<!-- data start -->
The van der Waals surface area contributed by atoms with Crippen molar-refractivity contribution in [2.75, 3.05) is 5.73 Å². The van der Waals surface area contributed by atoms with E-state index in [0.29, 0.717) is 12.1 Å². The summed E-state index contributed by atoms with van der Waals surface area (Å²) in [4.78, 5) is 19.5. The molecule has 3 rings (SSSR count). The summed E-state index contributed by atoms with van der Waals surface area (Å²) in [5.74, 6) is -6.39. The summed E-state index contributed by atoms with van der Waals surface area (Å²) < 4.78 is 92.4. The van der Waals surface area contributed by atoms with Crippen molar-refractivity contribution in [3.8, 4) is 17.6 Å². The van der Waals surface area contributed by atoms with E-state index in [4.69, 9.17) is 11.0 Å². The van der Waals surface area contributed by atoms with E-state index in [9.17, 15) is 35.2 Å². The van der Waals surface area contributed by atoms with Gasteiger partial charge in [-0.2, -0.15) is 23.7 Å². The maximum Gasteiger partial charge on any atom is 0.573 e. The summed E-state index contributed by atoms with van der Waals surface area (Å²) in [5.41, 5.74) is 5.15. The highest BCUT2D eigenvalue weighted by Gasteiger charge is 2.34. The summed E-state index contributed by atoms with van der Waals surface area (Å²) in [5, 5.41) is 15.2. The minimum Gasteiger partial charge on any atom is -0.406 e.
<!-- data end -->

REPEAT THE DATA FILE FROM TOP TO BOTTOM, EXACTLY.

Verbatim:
The van der Waals surface area contributed by atoms with Crippen molar-refractivity contribution in [2.75, 3.05) is 5.73 Å². The van der Waals surface area contributed by atoms with E-state index in [0.29, 0.717) is 12.1 Å². The summed E-state index contributed by atoms with van der Waals surface area (Å²) in [4.78, 5) is 19.5. The molecule has 3 rings (SSSR count). The summed E-state index contributed by atoms with van der Waals surface area (Å²) in [5.74, 6) is -6.39. The summed E-state index contributed by atoms with van der Waals surface area (Å²) < 4.78 is 92.4. The van der Waals surface area contributed by atoms with Crippen molar-refractivity contribution in [3.8, 4) is 17.6 Å². The van der Waals surface area contributed by atoms with E-state index in [4.69, 9.17) is 11.0 Å². The van der Waals surface area contributed by atoms with E-state index in [9.17, 15) is 35.2 Å². The van der Waals surface area contributed by atoms with Gasteiger partial charge in [-0.2, -0.15) is 23.7 Å². The maximum Gasteiger partial charge on any atom is 0.573 e. The summed E-state index contributed by atoms with van der Waals surface area (Å²) in [5.41, 5.74) is 5.15. The highest BCUT2D eigenvalue weighted by Gasteiger charge is 2.34. The summed E-state index contributed by atoms with van der Waals surface area (Å²) in [5, 5.41) is 15.2. The minimum Gasteiger partial charge on any atom is -0.406 e.